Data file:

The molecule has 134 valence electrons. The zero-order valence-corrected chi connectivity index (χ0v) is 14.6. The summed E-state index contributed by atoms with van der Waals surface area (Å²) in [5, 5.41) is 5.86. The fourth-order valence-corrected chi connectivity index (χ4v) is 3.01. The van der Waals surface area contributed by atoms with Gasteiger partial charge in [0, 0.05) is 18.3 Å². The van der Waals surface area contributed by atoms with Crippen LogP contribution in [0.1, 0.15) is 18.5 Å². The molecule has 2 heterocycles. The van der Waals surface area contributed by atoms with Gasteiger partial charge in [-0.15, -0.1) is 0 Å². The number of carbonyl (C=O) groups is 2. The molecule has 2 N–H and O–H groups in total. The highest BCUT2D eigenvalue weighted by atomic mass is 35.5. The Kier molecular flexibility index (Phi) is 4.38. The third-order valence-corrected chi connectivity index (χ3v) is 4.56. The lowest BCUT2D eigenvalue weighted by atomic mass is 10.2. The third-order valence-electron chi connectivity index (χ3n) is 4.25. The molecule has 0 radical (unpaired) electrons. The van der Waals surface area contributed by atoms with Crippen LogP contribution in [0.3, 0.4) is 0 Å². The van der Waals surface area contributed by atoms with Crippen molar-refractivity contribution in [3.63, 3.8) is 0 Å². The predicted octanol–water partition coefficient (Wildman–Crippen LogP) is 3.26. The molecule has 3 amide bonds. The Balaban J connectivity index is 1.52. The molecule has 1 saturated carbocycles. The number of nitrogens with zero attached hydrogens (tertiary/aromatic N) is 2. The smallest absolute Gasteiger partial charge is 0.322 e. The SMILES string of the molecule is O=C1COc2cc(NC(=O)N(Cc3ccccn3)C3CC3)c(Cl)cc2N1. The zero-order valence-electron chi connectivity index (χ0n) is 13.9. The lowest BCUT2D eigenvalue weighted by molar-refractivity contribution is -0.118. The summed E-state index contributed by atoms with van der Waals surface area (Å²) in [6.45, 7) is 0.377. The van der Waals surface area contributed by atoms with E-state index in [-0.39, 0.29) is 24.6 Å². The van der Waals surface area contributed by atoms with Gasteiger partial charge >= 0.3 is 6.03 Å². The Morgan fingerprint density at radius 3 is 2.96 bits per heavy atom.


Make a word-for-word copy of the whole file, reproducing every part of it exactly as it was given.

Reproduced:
The molecule has 134 valence electrons. The zero-order valence-corrected chi connectivity index (χ0v) is 14.6. The summed E-state index contributed by atoms with van der Waals surface area (Å²) in [5, 5.41) is 5.86. The fourth-order valence-corrected chi connectivity index (χ4v) is 3.01. The van der Waals surface area contributed by atoms with Gasteiger partial charge in [0, 0.05) is 18.3 Å². The van der Waals surface area contributed by atoms with Crippen LogP contribution in [0.1, 0.15) is 18.5 Å². The molecule has 2 heterocycles. The van der Waals surface area contributed by atoms with Gasteiger partial charge in [-0.15, -0.1) is 0 Å². The number of carbonyl (C=O) groups is 2. The molecule has 2 N–H and O–H groups in total. The highest BCUT2D eigenvalue weighted by atomic mass is 35.5. The Kier molecular flexibility index (Phi) is 4.38. The third-order valence-corrected chi connectivity index (χ3v) is 4.56. The lowest BCUT2D eigenvalue weighted by atomic mass is 10.2. The third-order valence-electron chi connectivity index (χ3n) is 4.25. The molecule has 0 radical (unpaired) electrons. The van der Waals surface area contributed by atoms with Crippen LogP contribution in [0.3, 0.4) is 0 Å². The van der Waals surface area contributed by atoms with Crippen molar-refractivity contribution in [3.63, 3.8) is 0 Å². The predicted octanol–water partition coefficient (Wildman–Crippen LogP) is 3.26. The molecule has 3 amide bonds. The Balaban J connectivity index is 1.52. The molecule has 1 saturated carbocycles. The number of nitrogens with zero attached hydrogens (tertiary/aromatic N) is 2. The smallest absolute Gasteiger partial charge is 0.322 e. The SMILES string of the molecule is O=C1COc2cc(NC(=O)N(Cc3ccccn3)C3CC3)c(Cl)cc2N1. The zero-order valence-electron chi connectivity index (χ0n) is 13.9. The lowest BCUT2D eigenvalue weighted by molar-refractivity contribution is -0.118. The summed E-state index contributed by atoms with van der Waals surface area (Å²) in [6.45, 7) is 0.377. The van der Waals surface area contributed by atoms with E-state index in [-0.39, 0.29) is 24.6 Å². The van der Waals surface area contributed by atoms with Gasteiger partial charge >= 0.3 is 6.03 Å². The Morgan fingerprint density at radius 3 is 2.96 bits per heavy atom.